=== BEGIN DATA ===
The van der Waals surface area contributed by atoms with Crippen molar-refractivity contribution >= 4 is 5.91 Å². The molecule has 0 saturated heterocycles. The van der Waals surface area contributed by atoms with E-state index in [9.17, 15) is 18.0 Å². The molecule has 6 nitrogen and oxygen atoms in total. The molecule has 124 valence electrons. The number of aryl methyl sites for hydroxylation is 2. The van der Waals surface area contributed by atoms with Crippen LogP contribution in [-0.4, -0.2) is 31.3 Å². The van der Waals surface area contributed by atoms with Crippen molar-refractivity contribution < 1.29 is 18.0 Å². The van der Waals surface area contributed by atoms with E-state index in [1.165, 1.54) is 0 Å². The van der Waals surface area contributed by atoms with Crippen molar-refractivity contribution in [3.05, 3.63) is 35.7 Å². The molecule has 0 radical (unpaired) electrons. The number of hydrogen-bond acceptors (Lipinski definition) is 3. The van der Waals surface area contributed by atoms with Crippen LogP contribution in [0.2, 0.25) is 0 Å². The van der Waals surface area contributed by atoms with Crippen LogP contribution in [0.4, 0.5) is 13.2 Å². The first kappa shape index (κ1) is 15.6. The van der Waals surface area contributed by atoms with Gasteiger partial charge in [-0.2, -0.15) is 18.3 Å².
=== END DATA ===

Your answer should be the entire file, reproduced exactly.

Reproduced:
The van der Waals surface area contributed by atoms with Crippen molar-refractivity contribution >= 4 is 5.91 Å². The molecule has 0 saturated heterocycles. The van der Waals surface area contributed by atoms with E-state index in [9.17, 15) is 18.0 Å². The molecule has 6 nitrogen and oxygen atoms in total. The molecule has 124 valence electrons. The number of aryl methyl sites for hydroxylation is 2. The van der Waals surface area contributed by atoms with Crippen LogP contribution in [-0.4, -0.2) is 31.3 Å². The van der Waals surface area contributed by atoms with Crippen molar-refractivity contribution < 1.29 is 18.0 Å². The van der Waals surface area contributed by atoms with E-state index in [1.165, 1.54) is 0 Å². The van der Waals surface area contributed by atoms with Crippen molar-refractivity contribution in [3.05, 3.63) is 35.7 Å². The molecule has 0 radical (unpaired) electrons. The number of hydrogen-bond acceptors (Lipinski definition) is 3. The van der Waals surface area contributed by atoms with Crippen LogP contribution in [0.2, 0.25) is 0 Å². The van der Waals surface area contributed by atoms with Crippen LogP contribution in [0.4, 0.5) is 13.2 Å². The first kappa shape index (κ1) is 15.6. The van der Waals surface area contributed by atoms with Gasteiger partial charge in [-0.2, -0.15) is 18.3 Å².